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J Virol. 2012 Feb;86(3):1768-76. doi: 10.1128/JVI.06019-11. Epub 2011 Nov 16.

The V protein of mumps virus plays a critical role in pathogenesis.

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  • 1Department of Infectious Diseases, College of Veterinary Medicine, University of Georgia, Athens, Georgia, USA.

Abstract

Mumps virus (MuV) causes an acute infection in humans characterized by a wide array of symptoms ranging from relatively mild manifestations, such as parotitis, to more-severe complications, such as meningitis and encephalitis. Widespread mumps vaccination has reduced mumps incidence dramatically; however, outbreaks still occur in vaccinated populations. The V protein of MuV, when expressed in cell culture, blocks interferon (IFN) expression and signaling and interleukin-6 (IL-6) signaling. In this work, we generated a recombinant MuV incapable of expressing the V protein (rMuVΔV). The rescued MuV was derived from a clinical wild-type isolate from a recent outbreak in the United States (MuV(Iowa/US/06), G genotype). Analysis of the virus confirmed the roles of V protein in blocking IFN expression and signaling and IL-6 signaling. We also found that the rMuV(Iowa/US/06)ΔV virus induced high levels of IL-6 expression in vitro, suggesting that V plays a role in reducing IL-6 expression. In vivo, the rMuV(Iowa/US/06)ΔV virus was highly attenuated, indicating that the V protein plays an essential role in viral virulence.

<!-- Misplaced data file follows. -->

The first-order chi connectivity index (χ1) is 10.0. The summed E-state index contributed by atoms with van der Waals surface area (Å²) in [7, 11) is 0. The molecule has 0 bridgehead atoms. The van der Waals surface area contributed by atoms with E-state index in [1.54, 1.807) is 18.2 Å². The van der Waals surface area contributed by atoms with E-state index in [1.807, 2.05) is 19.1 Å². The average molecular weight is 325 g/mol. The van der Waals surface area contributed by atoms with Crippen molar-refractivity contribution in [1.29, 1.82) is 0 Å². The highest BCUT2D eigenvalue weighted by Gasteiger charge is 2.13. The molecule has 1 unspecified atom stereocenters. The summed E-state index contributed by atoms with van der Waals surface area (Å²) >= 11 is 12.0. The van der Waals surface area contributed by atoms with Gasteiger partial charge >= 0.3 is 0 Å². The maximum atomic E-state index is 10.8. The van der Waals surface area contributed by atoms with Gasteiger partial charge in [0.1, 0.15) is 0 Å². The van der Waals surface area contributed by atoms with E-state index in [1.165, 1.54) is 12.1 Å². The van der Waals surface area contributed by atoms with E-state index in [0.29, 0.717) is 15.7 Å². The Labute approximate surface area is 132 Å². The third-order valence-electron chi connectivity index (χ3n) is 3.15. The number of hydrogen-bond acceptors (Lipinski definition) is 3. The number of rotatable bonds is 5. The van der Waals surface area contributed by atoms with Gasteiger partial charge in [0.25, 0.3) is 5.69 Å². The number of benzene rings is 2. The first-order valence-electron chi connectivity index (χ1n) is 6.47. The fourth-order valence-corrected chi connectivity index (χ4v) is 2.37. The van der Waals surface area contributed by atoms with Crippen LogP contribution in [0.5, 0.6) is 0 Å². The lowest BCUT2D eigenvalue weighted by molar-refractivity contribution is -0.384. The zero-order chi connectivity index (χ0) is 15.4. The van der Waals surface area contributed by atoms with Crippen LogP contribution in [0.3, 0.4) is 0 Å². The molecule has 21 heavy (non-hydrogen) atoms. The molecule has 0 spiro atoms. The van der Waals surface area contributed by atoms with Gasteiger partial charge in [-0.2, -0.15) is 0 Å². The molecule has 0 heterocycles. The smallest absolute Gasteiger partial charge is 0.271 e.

PMID:
22090137
[PubMed - indexed for MEDLINE]
PMCID:
PMC3264346
Free PMC Article

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